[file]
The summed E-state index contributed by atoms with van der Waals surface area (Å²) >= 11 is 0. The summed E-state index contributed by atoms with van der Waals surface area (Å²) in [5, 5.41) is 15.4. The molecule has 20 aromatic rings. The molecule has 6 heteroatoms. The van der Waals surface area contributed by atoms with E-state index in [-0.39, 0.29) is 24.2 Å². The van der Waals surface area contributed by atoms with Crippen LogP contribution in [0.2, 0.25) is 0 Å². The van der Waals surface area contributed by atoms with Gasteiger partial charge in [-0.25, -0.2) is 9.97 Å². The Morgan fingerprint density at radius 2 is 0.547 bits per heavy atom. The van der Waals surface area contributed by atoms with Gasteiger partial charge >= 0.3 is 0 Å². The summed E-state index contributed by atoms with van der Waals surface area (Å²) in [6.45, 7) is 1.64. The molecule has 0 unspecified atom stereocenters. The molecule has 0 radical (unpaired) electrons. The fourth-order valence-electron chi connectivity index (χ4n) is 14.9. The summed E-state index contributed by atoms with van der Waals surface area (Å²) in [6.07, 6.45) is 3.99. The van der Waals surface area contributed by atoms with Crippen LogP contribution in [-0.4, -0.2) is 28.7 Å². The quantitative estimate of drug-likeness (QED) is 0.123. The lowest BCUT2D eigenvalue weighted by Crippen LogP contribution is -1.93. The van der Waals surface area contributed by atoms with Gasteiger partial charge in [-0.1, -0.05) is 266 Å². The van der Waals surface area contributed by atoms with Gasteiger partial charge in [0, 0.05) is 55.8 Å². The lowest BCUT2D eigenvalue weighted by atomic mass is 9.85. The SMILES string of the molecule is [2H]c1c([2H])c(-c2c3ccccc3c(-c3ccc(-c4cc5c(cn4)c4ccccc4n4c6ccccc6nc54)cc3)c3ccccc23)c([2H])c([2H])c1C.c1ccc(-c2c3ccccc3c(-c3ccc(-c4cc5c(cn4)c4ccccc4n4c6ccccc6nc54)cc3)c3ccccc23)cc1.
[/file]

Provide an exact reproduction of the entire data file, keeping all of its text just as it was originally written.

The summed E-state index contributed by atoms with van der Waals surface area (Å²) >= 11 is 0. The summed E-state index contributed by atoms with van der Waals surface area (Å²) in [5, 5.41) is 15.4. The molecule has 20 aromatic rings. The molecule has 6 heteroatoms. The van der Waals surface area contributed by atoms with E-state index in [-0.39, 0.29) is 24.2 Å². The van der Waals surface area contributed by atoms with Crippen LogP contribution in [0.2, 0.25) is 0 Å². The van der Waals surface area contributed by atoms with Gasteiger partial charge in [-0.25, -0.2) is 9.97 Å². The Morgan fingerprint density at radius 2 is 0.547 bits per heavy atom. The van der Waals surface area contributed by atoms with Gasteiger partial charge >= 0.3 is 0 Å². The summed E-state index contributed by atoms with van der Waals surface area (Å²) in [6.45, 7) is 1.64. The molecule has 0 unspecified atom stereocenters. The molecule has 0 radical (unpaired) electrons. The fourth-order valence-electron chi connectivity index (χ4n) is 14.9. The summed E-state index contributed by atoms with van der Waals surface area (Å²) in [6.07, 6.45) is 3.99. The van der Waals surface area contributed by atoms with Crippen LogP contribution in [-0.4, -0.2) is 28.7 Å². The quantitative estimate of drug-likeness (QED) is 0.123. The lowest BCUT2D eigenvalue weighted by Crippen LogP contribution is -1.93. The van der Waals surface area contributed by atoms with Gasteiger partial charge in [-0.1, -0.05) is 266 Å². The van der Waals surface area contributed by atoms with Gasteiger partial charge in [0, 0.05) is 55.8 Å². The lowest BCUT2D eigenvalue weighted by atomic mass is 9.85. The SMILES string of the molecule is [2H]c1c([2H])c(-c2c3ccccc3c(-c3ccc(-c4cc5c(cn4)c4ccccc4n4c6ccccc6nc54)cc3)c3ccccc23)c([2H])c([2H])c1C.c1ccc(-c2c3ccccc3c(-c3ccc(-c4cc5c(cn4)c4ccccc4n4c6ccccc6nc54)cc3)c3ccccc23)cc1.